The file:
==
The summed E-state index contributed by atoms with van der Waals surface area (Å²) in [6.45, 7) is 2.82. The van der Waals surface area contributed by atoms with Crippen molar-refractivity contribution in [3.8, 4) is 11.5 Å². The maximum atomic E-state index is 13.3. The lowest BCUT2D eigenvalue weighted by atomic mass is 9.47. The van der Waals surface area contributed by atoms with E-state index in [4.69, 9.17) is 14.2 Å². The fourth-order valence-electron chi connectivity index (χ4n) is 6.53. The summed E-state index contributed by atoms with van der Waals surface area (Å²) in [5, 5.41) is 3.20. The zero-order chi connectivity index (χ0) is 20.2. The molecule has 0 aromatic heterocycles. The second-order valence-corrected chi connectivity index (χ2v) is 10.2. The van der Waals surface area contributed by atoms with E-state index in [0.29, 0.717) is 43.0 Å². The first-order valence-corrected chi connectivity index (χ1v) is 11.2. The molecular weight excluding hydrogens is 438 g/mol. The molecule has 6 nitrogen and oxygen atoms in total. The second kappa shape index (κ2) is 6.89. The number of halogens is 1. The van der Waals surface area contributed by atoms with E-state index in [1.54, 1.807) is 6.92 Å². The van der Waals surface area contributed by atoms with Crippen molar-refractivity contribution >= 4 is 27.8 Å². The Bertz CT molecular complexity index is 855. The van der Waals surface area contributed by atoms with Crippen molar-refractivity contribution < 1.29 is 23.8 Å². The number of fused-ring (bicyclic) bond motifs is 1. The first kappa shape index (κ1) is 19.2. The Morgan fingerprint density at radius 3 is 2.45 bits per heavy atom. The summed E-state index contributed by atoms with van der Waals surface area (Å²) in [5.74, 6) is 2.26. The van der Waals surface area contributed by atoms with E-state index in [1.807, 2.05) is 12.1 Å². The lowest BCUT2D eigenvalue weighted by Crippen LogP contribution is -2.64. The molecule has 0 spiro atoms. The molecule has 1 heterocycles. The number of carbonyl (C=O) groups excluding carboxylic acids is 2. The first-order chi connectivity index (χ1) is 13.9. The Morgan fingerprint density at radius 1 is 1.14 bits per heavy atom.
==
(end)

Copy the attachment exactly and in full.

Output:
The summed E-state index contributed by atoms with van der Waals surface area (Å²) in [6.45, 7) is 2.82. The van der Waals surface area contributed by atoms with Crippen molar-refractivity contribution in [3.8, 4) is 11.5 Å². The maximum atomic E-state index is 13.3. The lowest BCUT2D eigenvalue weighted by atomic mass is 9.47. The van der Waals surface area contributed by atoms with E-state index in [4.69, 9.17) is 14.2 Å². The fourth-order valence-electron chi connectivity index (χ4n) is 6.53. The summed E-state index contributed by atoms with van der Waals surface area (Å²) in [5, 5.41) is 3.20. The zero-order chi connectivity index (χ0) is 20.2. The molecule has 0 aromatic heterocycles. The second-order valence-corrected chi connectivity index (χ2v) is 10.2. The van der Waals surface area contributed by atoms with E-state index in [0.29, 0.717) is 43.0 Å². The first-order valence-corrected chi connectivity index (χ1v) is 11.2. The molecular weight excluding hydrogens is 438 g/mol. The molecule has 6 nitrogen and oxygen atoms in total. The second kappa shape index (κ2) is 6.89. The number of halogens is 1. The van der Waals surface area contributed by atoms with E-state index in [1.54, 1.807) is 6.92 Å². The van der Waals surface area contributed by atoms with Crippen molar-refractivity contribution >= 4 is 27.8 Å². The Bertz CT molecular complexity index is 855. The van der Waals surface area contributed by atoms with Crippen molar-refractivity contribution < 1.29 is 23.8 Å². The number of fused-ring (bicyclic) bond motifs is 1. The first kappa shape index (κ1) is 19.2. The Morgan fingerprint density at radius 3 is 2.45 bits per heavy atom. The summed E-state index contributed by atoms with van der Waals surface area (Å²) in [5.74, 6) is 2.26. The van der Waals surface area contributed by atoms with E-state index in [1.807, 2.05) is 12.1 Å². The lowest BCUT2D eigenvalue weighted by Crippen LogP contribution is -2.64. The molecule has 0 spiro atoms. The molecule has 1 heterocycles. The number of carbonyl (C=O) groups excluding carboxylic acids is 2. The first-order chi connectivity index (χ1) is 13.9. The Morgan fingerprint density at radius 1 is 1.14 bits per heavy atom.